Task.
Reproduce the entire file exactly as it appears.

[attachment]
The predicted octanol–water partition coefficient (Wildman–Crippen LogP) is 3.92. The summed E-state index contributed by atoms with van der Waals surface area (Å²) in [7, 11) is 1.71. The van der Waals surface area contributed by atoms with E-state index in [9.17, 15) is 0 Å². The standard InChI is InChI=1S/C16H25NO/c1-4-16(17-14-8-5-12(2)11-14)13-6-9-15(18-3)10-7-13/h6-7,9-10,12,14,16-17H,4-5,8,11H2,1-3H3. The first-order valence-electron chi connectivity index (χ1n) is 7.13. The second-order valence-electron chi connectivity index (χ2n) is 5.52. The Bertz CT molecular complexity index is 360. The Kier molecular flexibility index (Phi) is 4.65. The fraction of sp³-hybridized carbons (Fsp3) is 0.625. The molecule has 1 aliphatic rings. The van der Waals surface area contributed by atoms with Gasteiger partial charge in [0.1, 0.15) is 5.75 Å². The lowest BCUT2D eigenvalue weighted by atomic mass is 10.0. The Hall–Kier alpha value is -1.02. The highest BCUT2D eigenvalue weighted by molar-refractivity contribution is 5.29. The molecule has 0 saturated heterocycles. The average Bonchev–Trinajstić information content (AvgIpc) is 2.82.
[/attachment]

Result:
The predicted octanol–water partition coefficient (Wildman–Crippen LogP) is 3.92. The summed E-state index contributed by atoms with van der Waals surface area (Å²) in [7, 11) is 1.71. The van der Waals surface area contributed by atoms with E-state index in [9.17, 15) is 0 Å². The standard InChI is InChI=1S/C16H25NO/c1-4-16(17-14-8-5-12(2)11-14)13-6-9-15(18-3)10-7-13/h6-7,9-10,12,14,16-17H,4-5,8,11H2,1-3H3. The first-order valence-electron chi connectivity index (χ1n) is 7.13. The second-order valence-electron chi connectivity index (χ2n) is 5.52. The Bertz CT molecular complexity index is 360. The Kier molecular flexibility index (Phi) is 4.65. The fraction of sp³-hybridized carbons (Fsp3) is 0.625. The molecule has 1 aliphatic rings. The van der Waals surface area contributed by atoms with Gasteiger partial charge in [0.1, 0.15) is 5.75 Å². The lowest BCUT2D eigenvalue weighted by atomic mass is 10.0. The Hall–Kier alpha value is -1.02. The highest BCUT2D eigenvalue weighted by molar-refractivity contribution is 5.29. The molecule has 0 saturated heterocycles. The average Bonchev–Trinajstić information content (AvgIpc) is 2.82.